24 “This is what happened when we went back to your servant my father: We reported to him the words of my lord. 25 But our father said, ‘Go again, and buy us a little food.’ 26 We told him, ‘We cannot go down unless our younger brother goes with us. If our younger brother isn’t with us, we cannot see the man.’ 27 Your servant my father said to us, ‘You know that my wife bore me two sons. 28 One is gone from me—I said he must have been torn to pieces—and I have never seen him again. 29 If you also take this one from me and anything happens to him, you will bring my gray hairs down to Sheol in sorrow.’

30 “So if I come to your servant my father and the boy is not with us—his life is wrapped up with the boy’s life— 31 when he sees that the boy is not with us, he will die. Then your servants will have brought the gray hairs of your servant our father down to Sheol in sorrow. 32 Your servant became accountable to my father for the boy, saying, ‘If I do not return him to you, I will always bear the guilt for sinning against you, my father.’ 33 Now please let your servant remain here as my lord’s slave, in place of the boy. Let him go back with his brothers. 34 For how can I go back to my father without the boy? I could not bear to see the grief that would overwhelm (find) my father.”

Our third and final main point we see from this section is that sinners respond with repentance and that repentance ultimately leads to reconciliation—though to see that in full you’ll have to come back next week.

But before we dive into that we just need to note the extremely remarkable character change that has taken place in Judah’s life during our study. In chapter 37 it was on his suggestion that the brothers sell Joseph into slaver. In chapter 38 we see his greed through the neglect of his daughter-in-law Tamar, who he then sleeps with, though he doesn’t know it’s her, and then when he finds out she’s pregnant his first impulse is to have her put to death. Last week we saw him put his relationship with his father, his honor—a very important thing in this culture—on the line so that Jacob would allow Benjamin to come with him. And today, in chapter 44 he literally offers up his own life to redeem Benjamin’s.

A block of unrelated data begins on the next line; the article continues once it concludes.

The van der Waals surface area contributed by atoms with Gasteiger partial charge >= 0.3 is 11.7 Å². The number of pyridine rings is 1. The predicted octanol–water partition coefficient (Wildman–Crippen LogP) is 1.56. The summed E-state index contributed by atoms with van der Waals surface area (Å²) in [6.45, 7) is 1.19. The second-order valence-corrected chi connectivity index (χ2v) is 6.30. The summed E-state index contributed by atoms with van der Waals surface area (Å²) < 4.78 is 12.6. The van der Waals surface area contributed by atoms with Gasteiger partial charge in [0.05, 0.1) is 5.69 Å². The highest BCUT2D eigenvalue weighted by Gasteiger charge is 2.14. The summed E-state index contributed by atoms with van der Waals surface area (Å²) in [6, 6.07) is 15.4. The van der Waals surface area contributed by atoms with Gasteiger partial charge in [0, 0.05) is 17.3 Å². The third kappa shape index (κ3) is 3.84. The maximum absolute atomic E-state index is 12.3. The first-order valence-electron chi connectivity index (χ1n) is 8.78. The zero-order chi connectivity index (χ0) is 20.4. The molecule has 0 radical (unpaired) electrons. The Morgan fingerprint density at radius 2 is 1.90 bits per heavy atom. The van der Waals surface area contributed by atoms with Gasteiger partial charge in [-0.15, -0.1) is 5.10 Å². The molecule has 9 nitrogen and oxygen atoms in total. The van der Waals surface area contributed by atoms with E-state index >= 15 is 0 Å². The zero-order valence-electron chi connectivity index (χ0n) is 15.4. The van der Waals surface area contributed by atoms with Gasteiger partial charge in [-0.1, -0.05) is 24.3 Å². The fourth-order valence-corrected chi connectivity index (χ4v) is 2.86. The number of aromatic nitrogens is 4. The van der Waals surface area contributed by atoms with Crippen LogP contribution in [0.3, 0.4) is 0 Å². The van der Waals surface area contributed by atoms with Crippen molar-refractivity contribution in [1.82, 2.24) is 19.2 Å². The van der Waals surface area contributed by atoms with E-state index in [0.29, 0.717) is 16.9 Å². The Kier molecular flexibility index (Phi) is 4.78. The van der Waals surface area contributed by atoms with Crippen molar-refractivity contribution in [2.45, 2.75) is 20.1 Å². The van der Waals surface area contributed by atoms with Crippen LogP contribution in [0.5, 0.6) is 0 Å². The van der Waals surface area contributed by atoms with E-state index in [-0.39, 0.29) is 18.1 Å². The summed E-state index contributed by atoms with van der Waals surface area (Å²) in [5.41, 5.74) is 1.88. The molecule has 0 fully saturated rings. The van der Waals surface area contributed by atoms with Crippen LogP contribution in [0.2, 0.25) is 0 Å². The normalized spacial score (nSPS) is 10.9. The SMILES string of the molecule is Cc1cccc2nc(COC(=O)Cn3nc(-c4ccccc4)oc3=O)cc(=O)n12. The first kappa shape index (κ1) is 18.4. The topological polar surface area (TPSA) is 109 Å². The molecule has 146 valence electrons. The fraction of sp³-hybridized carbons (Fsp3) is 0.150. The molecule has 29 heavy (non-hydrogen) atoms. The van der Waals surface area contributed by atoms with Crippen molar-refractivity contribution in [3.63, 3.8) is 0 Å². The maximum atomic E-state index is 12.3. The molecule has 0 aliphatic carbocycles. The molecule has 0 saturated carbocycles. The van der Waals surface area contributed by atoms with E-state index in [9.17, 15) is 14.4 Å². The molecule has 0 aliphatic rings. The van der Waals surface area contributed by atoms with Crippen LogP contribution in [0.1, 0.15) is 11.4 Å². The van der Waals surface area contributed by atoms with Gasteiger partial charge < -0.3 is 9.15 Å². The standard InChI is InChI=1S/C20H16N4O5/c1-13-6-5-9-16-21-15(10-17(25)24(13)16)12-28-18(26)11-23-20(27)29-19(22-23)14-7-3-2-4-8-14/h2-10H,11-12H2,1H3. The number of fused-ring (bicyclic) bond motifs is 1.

Judah recounts the interaction he had with his father, telling Joseph that Jacob would surely be overtaken with grief if the brothers showed up without Benjamin and asks Joseph to allow him to become a slave in Benjamin’s place.

Judah, here, recognized the impact his sin has on those he loves. That phrase at the end of verse 34: I could not bear to see the grief that would overwhelm my father. The word for grief there is evil again. . . the same one we looked at earlier. And overwhelm is the last instance of the word that was translated earlier as found. Literally, Judah says he couldn’t bear to see his own evil find his father because he knows his father can’t bear it.

Judah’s sin had finally broken him. And it caused him to truly repent. Notice, repentance is different than confession. Confession is recognizing sin, repentance is is turning away from sin.

Judah’s situation here really mirrors his situation in Genesis 37. He’s been sent out by his father, finds himself in a spot where his half-brother, the son of Rachel, his father’s favorite is in peril, and has the opportunity to return to his father, lie, and save his own life. That’s exactly what he did in chapter 37. But here, Judah does the opposite. He offers himself as a substitute slave for his half-brother. That’s what repentance looks like.

You may think that repentance is just for unbelievers. That’s the thing you do when you accept Christ, right? You confess your sins, repent of them, and pray for God’s grace to help you be free of sin. That’s correct. But you don’t do that once and walk away. That should become a regular part of your walk with Christ on this side of salvation. Why? Because it’s how we receive the grace Christ earned for us on the cross.

Tim Keller helpfully draws a distinction between religious repentance and gospel repentance. “In religion we are sorry for sin only because of its consequences for us. Sin will bring us punishment – and we want to avoid that, so we repent. . . Thus in religion, repentance is self-centered; the gospel makes it God-centered. In religion we are mainly sorry for the consequences of sin, but in the gospel we are sorry for the sin itself. In the gospel, however, we know that Jesus suffered for our sin. We do not have to make ourselves suffer to merit God’s forgiveness. We simply receive the forgiveness earned by Christ. God forgives us because he is “just” (1 John 1:9). That is a remarkable statement. It would be unjust of God to ever deny us forgiveness, because Jesus earned our acceptance!

In religion we try to earn our forgiveness with our repentance. In the gospel we simply receive it.”